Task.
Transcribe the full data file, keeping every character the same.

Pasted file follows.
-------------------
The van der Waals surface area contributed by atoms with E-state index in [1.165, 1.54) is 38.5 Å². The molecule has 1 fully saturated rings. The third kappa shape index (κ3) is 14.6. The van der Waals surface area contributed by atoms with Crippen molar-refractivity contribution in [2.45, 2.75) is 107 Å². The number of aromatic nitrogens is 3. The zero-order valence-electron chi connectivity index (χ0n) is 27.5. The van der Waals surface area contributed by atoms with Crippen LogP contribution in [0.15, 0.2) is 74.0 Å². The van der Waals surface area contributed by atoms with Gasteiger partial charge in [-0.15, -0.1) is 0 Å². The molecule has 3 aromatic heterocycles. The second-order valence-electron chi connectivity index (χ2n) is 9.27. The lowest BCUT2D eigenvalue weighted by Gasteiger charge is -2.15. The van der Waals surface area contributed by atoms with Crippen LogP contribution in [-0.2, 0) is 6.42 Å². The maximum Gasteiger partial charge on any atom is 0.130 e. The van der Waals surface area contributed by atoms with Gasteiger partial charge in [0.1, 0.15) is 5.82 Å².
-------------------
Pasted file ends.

The van der Waals surface area contributed by atoms with E-state index in [1.165, 1.54) is 38.5 Å². The molecule has 1 fully saturated rings. The third kappa shape index (κ3) is 14.6. The van der Waals surface area contributed by atoms with Crippen molar-refractivity contribution in [2.45, 2.75) is 107 Å². The number of aromatic nitrogens is 3. The zero-order valence-electron chi connectivity index (χ0n) is 27.5. The van der Waals surface area contributed by atoms with Crippen LogP contribution in [0.15, 0.2) is 74.0 Å². The van der Waals surface area contributed by atoms with Gasteiger partial charge in [-0.15, -0.1) is 0 Å². The molecule has 3 aromatic heterocycles. The second-order valence-electron chi connectivity index (χ2n) is 9.27. The lowest BCUT2D eigenvalue weighted by Gasteiger charge is -2.15. The van der Waals surface area contributed by atoms with Crippen LogP contribution in [-0.2, 0) is 6.42 Å². The maximum Gasteiger partial charge on any atom is 0.130 e. The van der Waals surface area contributed by atoms with Gasteiger partial charge in [0.1, 0.15) is 5.82 Å².